For the last two and a half years, Victorino has worked  as a product manager at Little Black Bag, an emerging social e-commerce website where customers trade discounted women’s accessories from each others virtual shopping bags.  When Victorino started working for Little Black Bag in 2011, she was one of four employees. Now, she is one of thirty five.

Victorino works on several elements of the site that include designing the website’s user experience to drive engagement — in other words, making sure the site keeps the attention of visitors from the beginning to the end of a purchase.

“When I’m thinking about website features, I think about the value users are going to get out of it and what we [Little Black Bag] will get out of it,” Victorino said. “What I love about it is that it’s a very creative job where you still have to be very analytical.”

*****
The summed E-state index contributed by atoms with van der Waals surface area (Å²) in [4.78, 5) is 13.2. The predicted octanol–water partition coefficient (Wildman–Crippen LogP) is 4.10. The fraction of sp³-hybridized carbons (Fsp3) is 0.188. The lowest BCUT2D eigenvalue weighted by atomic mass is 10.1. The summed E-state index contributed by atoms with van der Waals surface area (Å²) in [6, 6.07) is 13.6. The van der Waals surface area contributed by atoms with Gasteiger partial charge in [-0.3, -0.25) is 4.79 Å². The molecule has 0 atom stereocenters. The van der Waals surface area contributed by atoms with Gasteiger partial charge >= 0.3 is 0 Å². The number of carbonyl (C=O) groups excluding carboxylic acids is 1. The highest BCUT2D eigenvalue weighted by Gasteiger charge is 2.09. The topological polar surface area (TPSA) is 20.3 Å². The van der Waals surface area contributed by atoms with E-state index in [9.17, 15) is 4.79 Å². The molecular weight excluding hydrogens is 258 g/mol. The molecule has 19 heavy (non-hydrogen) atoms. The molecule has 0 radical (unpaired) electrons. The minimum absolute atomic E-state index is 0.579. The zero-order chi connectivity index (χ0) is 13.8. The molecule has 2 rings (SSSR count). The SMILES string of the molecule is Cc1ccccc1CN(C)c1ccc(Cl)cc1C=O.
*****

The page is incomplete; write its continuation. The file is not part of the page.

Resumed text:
Victorino’s analytical skills and creativity have gotten her far in the corporate world where she has worked for Facebook and Kayak.com. Yet, not surprisingly the young professional always seems to find a way to apply the skills  she has gained in her career to various community service projects.

For that reason,  Victorino is the latest LAM Network Member of the Month, presented by Ford.

Victorino serves as board member, regional lead and mentor for several nonprofits including  Latinos on Fast Track (LOFT), a national initiative under the Hispanic Heritage Foundation focused on creating and cultivating Latino leaders throughout the country, where she brings her techie and organizational skills to the table.